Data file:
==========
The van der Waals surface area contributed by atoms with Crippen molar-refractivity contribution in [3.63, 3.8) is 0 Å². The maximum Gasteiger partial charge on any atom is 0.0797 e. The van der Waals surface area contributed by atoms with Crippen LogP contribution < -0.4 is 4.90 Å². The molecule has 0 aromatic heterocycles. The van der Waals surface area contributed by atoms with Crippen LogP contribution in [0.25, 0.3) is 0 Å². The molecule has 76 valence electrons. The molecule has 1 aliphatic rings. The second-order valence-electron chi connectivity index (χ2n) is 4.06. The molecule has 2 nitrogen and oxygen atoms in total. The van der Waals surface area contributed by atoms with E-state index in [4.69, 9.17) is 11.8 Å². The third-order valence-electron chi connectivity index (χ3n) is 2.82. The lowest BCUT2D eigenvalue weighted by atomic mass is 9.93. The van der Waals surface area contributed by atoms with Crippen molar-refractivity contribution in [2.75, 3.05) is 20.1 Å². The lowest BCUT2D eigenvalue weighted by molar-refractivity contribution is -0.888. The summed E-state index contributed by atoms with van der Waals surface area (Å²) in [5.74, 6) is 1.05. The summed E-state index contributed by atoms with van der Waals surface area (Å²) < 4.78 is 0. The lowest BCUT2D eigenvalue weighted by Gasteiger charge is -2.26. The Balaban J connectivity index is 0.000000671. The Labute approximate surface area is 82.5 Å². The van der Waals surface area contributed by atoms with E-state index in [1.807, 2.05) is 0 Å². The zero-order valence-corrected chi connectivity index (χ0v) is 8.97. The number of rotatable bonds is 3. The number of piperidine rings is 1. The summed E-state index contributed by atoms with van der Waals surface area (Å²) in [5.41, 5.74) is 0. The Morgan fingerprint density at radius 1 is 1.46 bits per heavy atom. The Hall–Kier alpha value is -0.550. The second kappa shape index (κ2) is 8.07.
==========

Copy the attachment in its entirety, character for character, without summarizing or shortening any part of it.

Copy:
The van der Waals surface area contributed by atoms with Crippen molar-refractivity contribution in [3.63, 3.8) is 0 Å². The maximum Gasteiger partial charge on any atom is 0.0797 e. The van der Waals surface area contributed by atoms with Crippen LogP contribution < -0.4 is 4.90 Å². The molecule has 0 aromatic heterocycles. The van der Waals surface area contributed by atoms with Crippen LogP contribution in [0.25, 0.3) is 0 Å². The molecule has 76 valence electrons. The molecule has 1 aliphatic rings. The second-order valence-electron chi connectivity index (χ2n) is 4.06. The molecule has 2 nitrogen and oxygen atoms in total. The van der Waals surface area contributed by atoms with E-state index in [4.69, 9.17) is 11.8 Å². The third-order valence-electron chi connectivity index (χ3n) is 2.82. The lowest BCUT2D eigenvalue weighted by atomic mass is 9.93. The van der Waals surface area contributed by atoms with Crippen molar-refractivity contribution in [2.75, 3.05) is 20.1 Å². The lowest BCUT2D eigenvalue weighted by molar-refractivity contribution is -0.888. The summed E-state index contributed by atoms with van der Waals surface area (Å²) in [5.74, 6) is 1.05. The summed E-state index contributed by atoms with van der Waals surface area (Å²) < 4.78 is 0. The lowest BCUT2D eigenvalue weighted by Gasteiger charge is -2.26. The Balaban J connectivity index is 0.000000671. The Labute approximate surface area is 82.5 Å². The van der Waals surface area contributed by atoms with E-state index in [1.807, 2.05) is 0 Å². The zero-order valence-corrected chi connectivity index (χ0v) is 8.97. The number of rotatable bonds is 3. The number of piperidine rings is 1. The summed E-state index contributed by atoms with van der Waals surface area (Å²) in [5.41, 5.74) is 0. The Morgan fingerprint density at radius 1 is 1.46 bits per heavy atom. The Hall–Kier alpha value is -0.550. The second kappa shape index (κ2) is 8.07.